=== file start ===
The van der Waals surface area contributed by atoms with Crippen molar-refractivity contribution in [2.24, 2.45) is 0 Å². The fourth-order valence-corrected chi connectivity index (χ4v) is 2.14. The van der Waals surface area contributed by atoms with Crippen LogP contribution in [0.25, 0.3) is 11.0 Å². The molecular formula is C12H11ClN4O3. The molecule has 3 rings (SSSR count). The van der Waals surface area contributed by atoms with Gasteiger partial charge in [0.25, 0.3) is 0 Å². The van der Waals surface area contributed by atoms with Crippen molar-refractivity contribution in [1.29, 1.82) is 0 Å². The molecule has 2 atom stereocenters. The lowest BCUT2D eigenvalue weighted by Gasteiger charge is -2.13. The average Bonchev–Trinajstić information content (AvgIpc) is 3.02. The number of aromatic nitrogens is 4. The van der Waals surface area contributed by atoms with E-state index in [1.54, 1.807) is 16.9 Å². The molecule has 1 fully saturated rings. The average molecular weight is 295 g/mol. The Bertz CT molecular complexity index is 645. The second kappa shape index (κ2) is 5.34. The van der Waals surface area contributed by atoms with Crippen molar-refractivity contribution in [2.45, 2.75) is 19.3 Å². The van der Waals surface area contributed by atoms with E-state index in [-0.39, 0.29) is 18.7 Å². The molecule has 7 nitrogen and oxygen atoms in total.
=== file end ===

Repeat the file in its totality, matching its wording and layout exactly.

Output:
The van der Waals surface area contributed by atoms with Crippen molar-refractivity contribution in [2.24, 2.45) is 0 Å². The fourth-order valence-corrected chi connectivity index (χ4v) is 2.14. The van der Waals surface area contributed by atoms with Crippen LogP contribution in [0.25, 0.3) is 11.0 Å². The molecular formula is C12H11ClN4O3. The molecule has 3 rings (SSSR count). The van der Waals surface area contributed by atoms with Gasteiger partial charge in [0.25, 0.3) is 0 Å². The van der Waals surface area contributed by atoms with Crippen molar-refractivity contribution in [1.29, 1.82) is 0 Å². The molecule has 2 atom stereocenters. The lowest BCUT2D eigenvalue weighted by Gasteiger charge is -2.13. The average Bonchev–Trinajstić information content (AvgIpc) is 3.02. The number of aromatic nitrogens is 4. The van der Waals surface area contributed by atoms with E-state index in [1.54, 1.807) is 16.9 Å². The molecule has 1 fully saturated rings. The average molecular weight is 295 g/mol. The Bertz CT molecular complexity index is 645. The second kappa shape index (κ2) is 5.34. The van der Waals surface area contributed by atoms with Crippen molar-refractivity contribution in [2.45, 2.75) is 19.3 Å². The van der Waals surface area contributed by atoms with E-state index in [-0.39, 0.29) is 18.7 Å². The molecule has 7 nitrogen and oxygen atoms in total.